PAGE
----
Sunday, December 21st, 2014
Mostly True
The Agenda Project
The Paul Ryan budget proposal would "privatize Medicare."

The Agenda Project on Tuesday, May 17th, 2011 in an advertisement

Throw-granny-from-the-cliff ad says Paul Ryan plan would privatize Medicare

In this viral ad by a liberal group, a man throws an old lady in a wheelchair over a cliff -- a metaphor for the changes to Medicare envisioned by Rep. Paul Ryan, R-Wis. We looked at two claims in the ad.

Amid discussion of the Medicare overhaul proposed by Rep. Paul Ryan, R-Wis., an ad created by the Agenda Project, a liberal group, cut through the clutter quite dramatically -- though with critics saying it was literally over the top.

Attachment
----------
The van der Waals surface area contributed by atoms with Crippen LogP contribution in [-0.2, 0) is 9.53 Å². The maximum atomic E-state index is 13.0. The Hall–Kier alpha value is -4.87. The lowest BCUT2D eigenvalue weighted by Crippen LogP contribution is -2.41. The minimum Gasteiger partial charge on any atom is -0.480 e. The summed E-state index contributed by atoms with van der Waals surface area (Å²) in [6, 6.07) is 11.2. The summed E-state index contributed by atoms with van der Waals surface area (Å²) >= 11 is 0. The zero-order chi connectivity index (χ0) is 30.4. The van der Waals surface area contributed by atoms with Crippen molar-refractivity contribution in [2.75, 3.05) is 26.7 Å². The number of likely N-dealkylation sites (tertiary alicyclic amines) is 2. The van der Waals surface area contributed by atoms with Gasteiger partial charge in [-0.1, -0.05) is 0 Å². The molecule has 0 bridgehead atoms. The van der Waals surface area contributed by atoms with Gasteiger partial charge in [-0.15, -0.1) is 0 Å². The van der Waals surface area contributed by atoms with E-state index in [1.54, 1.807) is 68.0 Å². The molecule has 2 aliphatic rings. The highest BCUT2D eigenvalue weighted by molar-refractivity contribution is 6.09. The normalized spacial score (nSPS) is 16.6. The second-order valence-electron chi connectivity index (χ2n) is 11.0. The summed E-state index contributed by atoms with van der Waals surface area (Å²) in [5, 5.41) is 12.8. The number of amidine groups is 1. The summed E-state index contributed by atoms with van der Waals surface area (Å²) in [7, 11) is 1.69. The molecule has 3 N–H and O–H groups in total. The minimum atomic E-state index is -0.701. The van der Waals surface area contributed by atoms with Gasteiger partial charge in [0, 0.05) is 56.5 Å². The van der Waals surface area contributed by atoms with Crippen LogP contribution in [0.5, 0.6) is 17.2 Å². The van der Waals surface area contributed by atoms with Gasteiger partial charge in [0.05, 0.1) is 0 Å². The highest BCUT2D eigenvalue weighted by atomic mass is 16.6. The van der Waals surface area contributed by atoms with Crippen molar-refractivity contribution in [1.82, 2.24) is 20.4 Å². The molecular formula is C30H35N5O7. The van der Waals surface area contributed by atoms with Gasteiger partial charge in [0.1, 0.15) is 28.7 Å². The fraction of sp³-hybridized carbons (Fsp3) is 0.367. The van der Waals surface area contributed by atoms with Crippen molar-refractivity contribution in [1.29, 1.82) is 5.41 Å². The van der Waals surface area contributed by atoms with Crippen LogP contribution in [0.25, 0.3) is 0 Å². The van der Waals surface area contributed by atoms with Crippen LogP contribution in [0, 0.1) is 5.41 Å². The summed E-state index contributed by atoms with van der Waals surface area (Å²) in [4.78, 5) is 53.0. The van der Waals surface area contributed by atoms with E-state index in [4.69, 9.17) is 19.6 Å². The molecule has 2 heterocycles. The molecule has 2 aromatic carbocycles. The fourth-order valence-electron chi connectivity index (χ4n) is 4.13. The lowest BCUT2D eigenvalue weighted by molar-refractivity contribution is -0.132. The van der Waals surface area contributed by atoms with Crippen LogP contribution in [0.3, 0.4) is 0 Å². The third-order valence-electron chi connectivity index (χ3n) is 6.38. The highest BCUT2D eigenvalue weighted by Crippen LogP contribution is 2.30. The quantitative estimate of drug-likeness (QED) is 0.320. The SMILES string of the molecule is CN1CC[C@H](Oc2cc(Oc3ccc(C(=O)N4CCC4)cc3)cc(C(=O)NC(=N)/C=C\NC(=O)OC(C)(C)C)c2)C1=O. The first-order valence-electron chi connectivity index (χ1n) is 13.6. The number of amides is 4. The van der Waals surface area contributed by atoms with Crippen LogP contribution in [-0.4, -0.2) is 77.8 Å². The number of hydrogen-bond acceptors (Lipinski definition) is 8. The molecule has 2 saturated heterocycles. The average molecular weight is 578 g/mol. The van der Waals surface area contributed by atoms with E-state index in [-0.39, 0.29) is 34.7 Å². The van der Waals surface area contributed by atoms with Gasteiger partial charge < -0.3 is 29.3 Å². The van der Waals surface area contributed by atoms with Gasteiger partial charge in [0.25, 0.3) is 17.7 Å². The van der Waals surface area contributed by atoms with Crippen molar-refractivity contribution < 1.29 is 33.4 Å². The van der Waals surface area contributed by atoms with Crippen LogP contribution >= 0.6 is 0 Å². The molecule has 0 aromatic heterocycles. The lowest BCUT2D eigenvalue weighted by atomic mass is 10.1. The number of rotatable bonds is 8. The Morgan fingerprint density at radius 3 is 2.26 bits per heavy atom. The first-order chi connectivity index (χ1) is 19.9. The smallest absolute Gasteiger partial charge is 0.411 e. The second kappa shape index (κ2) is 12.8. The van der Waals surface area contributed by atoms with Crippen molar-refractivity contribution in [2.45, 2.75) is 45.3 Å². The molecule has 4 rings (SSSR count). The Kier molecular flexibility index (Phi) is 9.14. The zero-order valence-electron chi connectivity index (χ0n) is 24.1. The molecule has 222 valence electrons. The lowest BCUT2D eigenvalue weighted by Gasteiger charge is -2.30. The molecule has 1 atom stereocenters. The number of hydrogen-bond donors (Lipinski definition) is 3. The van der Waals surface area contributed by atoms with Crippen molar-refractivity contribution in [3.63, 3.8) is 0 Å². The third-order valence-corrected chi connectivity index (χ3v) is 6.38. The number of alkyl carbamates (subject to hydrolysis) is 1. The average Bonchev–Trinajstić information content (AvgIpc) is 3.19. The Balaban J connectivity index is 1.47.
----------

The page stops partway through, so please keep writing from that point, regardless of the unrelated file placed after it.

The ad, set to "America the Beautiful," shows a man pushing an elderly woman in a wheelchair toward a scenic overlook. At first, the woman is happy, enjoying the sights. But then the man picks up the pace, veers past warning signs and rushes toward a cliff. When he reaches the edge, he tips over the wheelchair, and the woman falls dramatically over the ledge. The man walks calmly away.

The ad contains no dialogue, so its point is made through a series of superimposed statements. "In 1965, Americans made Medicare into Law. Today, Medicare provides the health insurance for 46 million Americans. More than half of Americans on Medicare live on less than $28,000 a year. Now, Republicans want to privatize Medicare. Is America beautiful without Medicare?"

We decided to check two claims in this ad. One, which we’ll look at in a different item, is whether the Ryan plan would leave the country "without Medicare." The second, which we’ll investigate here, is whether the Ryan budget proposal would "privatize Medicare."